If you’re looking for a Christmas project that gives you the perfect combination of bubble and fizz, our fizzy bubbly bath bombs will be your new favourite. Whether you’re looking at adding these to your business, making them for yourself or planning on homemade gift-giving and stocking-stuffers, these fun bath-time wonders are not only easy to make but come with its own packaging by utilising clamshells often associated with wax melt making.
Whilst you may already be familiar with fizzing bath bombs, making them bubble as well is as easy as adding one additional ingredient – Sodium Lauryl Sulfoacetate (SLSa) – which changes the experience from a fizz to a bubble!
SLSa is a surfactant used in bath & body products to create bubbles and a cleansing foam. This foaming agent is vegetable derived, gentle on the skin and has a large molecule size. The larger molecular size means that it cannot penetrate the skin causing irritation like similar surfactants can.
And creating a bubbling bath bomb isn’t much different to your more traditional bath bombs aside from that one extra ingredient. Packaging it into a clamshell allows it to be multi-use too. Simply break it into segments under a running bath and replace any unused product back in it’s packaging to get additional uses out of just one block.
Ready to jump in? Check out our video tutorial below to be taken through the steps or read on for our detailed written tutorial with pictures.
Please note: Our tutorial is designed for personal use only. You will need to follow all legal responsibilities before selling any products that come into contact with skin.
See our Bath Bomb Assessment here if you are considering selling bath bombs and be sure to check out our blog post Assessments & CSPR: How to Sell Bath & Body Products in the UK for further guidance.
If you’ve just started making bath bombs, you may want to start your bath bomb making journey with our How to Make Bath Bombs tutorial which will walk you through the steps and allow you to get comfortable with the process before moving on to the more advanced techniques shown here.
Difficulty Level: Intermediate
Makes: 5 Clamshells
- 400g Bicarbonate of Soda
- 200g Citric Acid Anhydrous
- 6g Kaolin Clay
- 6g Sodium Lauryl Sulfoacetate
- 18g Cranberry Peppermint Fragrance Oil
- 6g Apricot Kernel Refined Oil
- 6g Polysorbate 80
- Tip of teaspoon of Red Water Soluble Dye mixed with a tiny bit of hot water
- Water or Isopropyl alcohol for spraying
- 2 large mixing bowls
- 6 small pots/containers for ingredients
- Set of kitchen weighing scales
- Disposable gloves
- 5 x Star Wax Melt Clamshells
- Spray bottle for water/isopropyl alcohol
Step 1 - Weigh, Sieve and Combine
Weigh out all your ingredients, being sure to sieve all your dry ingredients.
Combine the bicarbonate of Soda, SLSa and kaolin clay (leaving the citric acid to one side for now).
Step 2 - Add Your Oils
Add your fragrance oil, apricot kernel oil and polysorbate 80 to your bicarb mixture.
Step 3 - Combine the Mixture
Mix the wet and dry ingredients together with your hands, gently rubbing between your fingers to combine. Your citric acid & red dye should still be separate at this point.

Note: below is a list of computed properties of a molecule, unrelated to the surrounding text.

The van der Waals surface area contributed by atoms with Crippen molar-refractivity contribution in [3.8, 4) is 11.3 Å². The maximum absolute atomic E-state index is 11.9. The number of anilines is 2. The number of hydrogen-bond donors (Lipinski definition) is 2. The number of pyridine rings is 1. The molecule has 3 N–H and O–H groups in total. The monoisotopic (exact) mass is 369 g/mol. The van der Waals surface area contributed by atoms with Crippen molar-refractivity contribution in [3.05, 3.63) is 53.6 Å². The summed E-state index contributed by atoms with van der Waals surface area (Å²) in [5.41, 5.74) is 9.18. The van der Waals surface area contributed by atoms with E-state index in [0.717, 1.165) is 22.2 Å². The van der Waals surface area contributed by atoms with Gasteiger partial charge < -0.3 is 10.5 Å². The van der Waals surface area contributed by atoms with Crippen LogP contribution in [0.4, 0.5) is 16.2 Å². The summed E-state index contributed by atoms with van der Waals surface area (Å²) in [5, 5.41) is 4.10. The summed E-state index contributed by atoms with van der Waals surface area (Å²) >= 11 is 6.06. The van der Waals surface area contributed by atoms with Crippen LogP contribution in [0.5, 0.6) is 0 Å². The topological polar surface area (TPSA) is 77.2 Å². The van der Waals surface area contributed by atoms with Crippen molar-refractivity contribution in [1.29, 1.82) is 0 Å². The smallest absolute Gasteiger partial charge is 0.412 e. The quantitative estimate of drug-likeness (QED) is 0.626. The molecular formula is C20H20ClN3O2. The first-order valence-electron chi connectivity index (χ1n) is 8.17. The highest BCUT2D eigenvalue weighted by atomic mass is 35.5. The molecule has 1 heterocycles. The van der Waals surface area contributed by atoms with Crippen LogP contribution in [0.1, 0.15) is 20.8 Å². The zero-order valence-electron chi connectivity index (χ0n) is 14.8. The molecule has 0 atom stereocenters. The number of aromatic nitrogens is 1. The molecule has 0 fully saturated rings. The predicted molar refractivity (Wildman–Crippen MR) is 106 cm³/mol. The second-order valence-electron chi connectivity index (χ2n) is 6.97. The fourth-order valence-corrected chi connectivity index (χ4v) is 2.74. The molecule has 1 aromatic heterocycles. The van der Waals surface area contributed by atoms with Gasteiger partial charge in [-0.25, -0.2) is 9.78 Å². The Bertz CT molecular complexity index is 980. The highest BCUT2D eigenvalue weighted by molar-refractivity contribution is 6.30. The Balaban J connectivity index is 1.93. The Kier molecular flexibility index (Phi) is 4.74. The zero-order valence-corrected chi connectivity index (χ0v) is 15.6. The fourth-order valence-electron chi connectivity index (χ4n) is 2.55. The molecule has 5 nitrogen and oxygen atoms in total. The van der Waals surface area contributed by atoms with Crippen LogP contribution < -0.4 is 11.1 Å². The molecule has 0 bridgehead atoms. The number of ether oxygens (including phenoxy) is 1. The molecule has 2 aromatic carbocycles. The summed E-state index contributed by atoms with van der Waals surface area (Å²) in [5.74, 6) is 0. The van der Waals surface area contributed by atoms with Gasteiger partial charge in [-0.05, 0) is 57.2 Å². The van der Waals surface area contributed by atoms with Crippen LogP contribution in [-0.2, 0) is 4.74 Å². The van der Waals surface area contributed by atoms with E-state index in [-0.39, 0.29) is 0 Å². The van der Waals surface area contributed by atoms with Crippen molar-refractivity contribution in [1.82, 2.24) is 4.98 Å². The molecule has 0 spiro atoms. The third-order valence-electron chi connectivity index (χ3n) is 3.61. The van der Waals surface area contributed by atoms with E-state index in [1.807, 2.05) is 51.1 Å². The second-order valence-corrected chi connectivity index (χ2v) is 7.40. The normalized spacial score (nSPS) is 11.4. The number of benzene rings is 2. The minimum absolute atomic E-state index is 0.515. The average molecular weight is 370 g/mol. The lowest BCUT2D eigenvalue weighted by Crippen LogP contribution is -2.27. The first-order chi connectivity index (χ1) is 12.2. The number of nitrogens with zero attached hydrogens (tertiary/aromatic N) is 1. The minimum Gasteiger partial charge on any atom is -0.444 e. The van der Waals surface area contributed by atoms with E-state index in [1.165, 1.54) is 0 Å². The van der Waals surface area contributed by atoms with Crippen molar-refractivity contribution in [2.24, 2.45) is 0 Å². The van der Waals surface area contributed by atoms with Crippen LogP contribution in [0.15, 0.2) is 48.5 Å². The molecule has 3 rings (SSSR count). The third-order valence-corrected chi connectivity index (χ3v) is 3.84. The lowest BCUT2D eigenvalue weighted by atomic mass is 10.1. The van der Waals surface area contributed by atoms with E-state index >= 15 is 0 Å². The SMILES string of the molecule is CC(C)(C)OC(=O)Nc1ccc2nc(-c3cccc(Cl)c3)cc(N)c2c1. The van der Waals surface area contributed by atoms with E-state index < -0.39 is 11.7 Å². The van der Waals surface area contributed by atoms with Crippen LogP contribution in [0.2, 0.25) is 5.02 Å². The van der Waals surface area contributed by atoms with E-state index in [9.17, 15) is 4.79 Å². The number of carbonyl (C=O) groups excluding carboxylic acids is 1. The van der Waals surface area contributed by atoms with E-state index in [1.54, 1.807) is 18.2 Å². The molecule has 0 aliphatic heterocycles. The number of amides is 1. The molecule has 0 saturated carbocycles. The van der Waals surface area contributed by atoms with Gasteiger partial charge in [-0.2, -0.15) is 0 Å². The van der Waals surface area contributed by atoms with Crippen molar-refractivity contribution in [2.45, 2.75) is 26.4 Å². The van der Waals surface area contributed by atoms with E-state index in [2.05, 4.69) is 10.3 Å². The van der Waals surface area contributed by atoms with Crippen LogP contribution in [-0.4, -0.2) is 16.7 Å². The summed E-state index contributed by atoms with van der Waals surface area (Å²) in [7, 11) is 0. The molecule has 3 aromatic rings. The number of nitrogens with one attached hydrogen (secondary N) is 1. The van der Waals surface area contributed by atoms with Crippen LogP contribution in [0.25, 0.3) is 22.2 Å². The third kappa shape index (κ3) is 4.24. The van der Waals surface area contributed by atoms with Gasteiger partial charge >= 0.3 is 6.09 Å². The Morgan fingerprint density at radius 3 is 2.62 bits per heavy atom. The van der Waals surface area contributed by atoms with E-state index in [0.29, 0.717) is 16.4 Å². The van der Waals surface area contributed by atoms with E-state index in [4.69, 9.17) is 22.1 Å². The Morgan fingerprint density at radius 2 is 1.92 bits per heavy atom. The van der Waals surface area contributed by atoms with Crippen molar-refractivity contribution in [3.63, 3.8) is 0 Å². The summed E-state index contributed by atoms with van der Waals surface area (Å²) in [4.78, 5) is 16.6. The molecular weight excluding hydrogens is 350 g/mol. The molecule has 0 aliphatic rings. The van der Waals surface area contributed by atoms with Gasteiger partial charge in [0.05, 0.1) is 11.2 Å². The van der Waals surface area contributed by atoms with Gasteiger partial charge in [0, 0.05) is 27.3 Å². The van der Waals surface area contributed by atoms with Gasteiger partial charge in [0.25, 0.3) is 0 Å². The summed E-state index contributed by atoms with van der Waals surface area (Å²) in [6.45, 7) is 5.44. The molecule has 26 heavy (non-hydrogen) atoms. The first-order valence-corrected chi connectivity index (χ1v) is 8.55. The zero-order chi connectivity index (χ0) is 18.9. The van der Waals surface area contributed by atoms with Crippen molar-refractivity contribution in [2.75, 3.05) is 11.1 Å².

Step 4 - Add the Citric Acid
Add the citric acid to your mixture. Again using your fingers, gently rubbing between your fingers to combine.
You will need to have the mixture at a consistency of “damp sand”. When a handful of the mixture is squeezed together, it should hold its form.
Pro Tip: It you find that the mixture is too dry, you can use either water or isopropyl alcohol in a spray bottle to dampen the mix but do not make the mixture wet.
Step 5 - Split the Mixture Into Two
Now split your mixture into 2 bowls. You will need to work relatively quickly from now on. Add the red water soluble dye into one of the bowls and mix in very quickly to stop it activating.
Remember, when you add the dye to one of your bowls, the mixture will start activating due to the water (which is why you should only add a very small amount of water to the dye!).
Step 6 - Mix In the Red Dye
Work the mixture through your hands again until the red dye is thoroughly mixed in.
Both mixes should be of a consistency where if you squeezed a handful together it should form a solid. It should be similar to damp sand (not wet). If the mix doesn’t hold you can spray with a little isopropyl alcohol or water to dampen.
Step 7 - Fill Your Clamshells
Begin filling your clamshells with a mix of both the white and the red mixture. You can do this in turns in any order you like.
We liked the effect of a more random placement but feel free to layer, make stripes or in any other design you like.
Step 8 - Pack the Mixture
Fill the clamshell making sure the mixture is packed in tightly and solidly. You can use the back of a spoon to smooth off the back. This can be a bit of a messy project so we'd recommend using a small dry paint brush to dust off any mixture from the packaging before closing the clamshells.
Step 9 - Leave to Dry
Leave the lid off the clamshell for approximately 1-2 hours so the mixture can dry. If your work space is humid and damp, you can place the lid straight on to save the bath bomb mixture activating.
We'd recommend allowing at least 24 hours for your bath bombs to fully dry and set before using. You can either use the whole block in the bath or you can break off segments and place the rest back into the clam to keep dry.
These bubbling bath blocks work best when adding them to running water.